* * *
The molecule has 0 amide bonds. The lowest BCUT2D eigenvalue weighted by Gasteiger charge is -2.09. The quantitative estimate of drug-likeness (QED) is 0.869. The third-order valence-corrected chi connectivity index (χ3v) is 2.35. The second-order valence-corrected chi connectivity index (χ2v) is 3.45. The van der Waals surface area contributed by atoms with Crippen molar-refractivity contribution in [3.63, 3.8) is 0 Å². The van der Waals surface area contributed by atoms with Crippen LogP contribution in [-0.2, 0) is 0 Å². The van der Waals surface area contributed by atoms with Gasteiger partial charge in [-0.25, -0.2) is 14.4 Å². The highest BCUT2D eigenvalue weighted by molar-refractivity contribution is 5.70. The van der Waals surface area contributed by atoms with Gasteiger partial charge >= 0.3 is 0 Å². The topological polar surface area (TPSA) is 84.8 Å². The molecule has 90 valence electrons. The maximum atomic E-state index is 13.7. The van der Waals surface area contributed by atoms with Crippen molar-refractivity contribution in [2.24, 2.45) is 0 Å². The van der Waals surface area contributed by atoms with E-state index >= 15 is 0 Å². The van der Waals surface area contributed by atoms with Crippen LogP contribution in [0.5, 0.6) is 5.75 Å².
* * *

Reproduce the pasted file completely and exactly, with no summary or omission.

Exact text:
The molecule has 0 amide bonds. The lowest BCUT2D eigenvalue weighted by Gasteiger charge is -2.09. The quantitative estimate of drug-likeness (QED) is 0.869. The third-order valence-corrected chi connectivity index (χ3v) is 2.35. The second-order valence-corrected chi connectivity index (χ2v) is 3.45. The van der Waals surface area contributed by atoms with Crippen molar-refractivity contribution in [3.63, 3.8) is 0 Å². The van der Waals surface area contributed by atoms with Crippen LogP contribution in [-0.2, 0) is 0 Å². The van der Waals surface area contributed by atoms with Gasteiger partial charge in [-0.25, -0.2) is 14.4 Å². The highest BCUT2D eigenvalue weighted by molar-refractivity contribution is 5.70. The van der Waals surface area contributed by atoms with Gasteiger partial charge >= 0.3 is 0 Å². The topological polar surface area (TPSA) is 84.8 Å². The molecule has 90 valence electrons. The maximum atomic E-state index is 13.7. The van der Waals surface area contributed by atoms with Crippen molar-refractivity contribution in [2.24, 2.45) is 0 Å². The van der Waals surface area contributed by atoms with E-state index >= 15 is 0 Å². The van der Waals surface area contributed by atoms with Crippen LogP contribution in [0.5, 0.6) is 5.75 Å².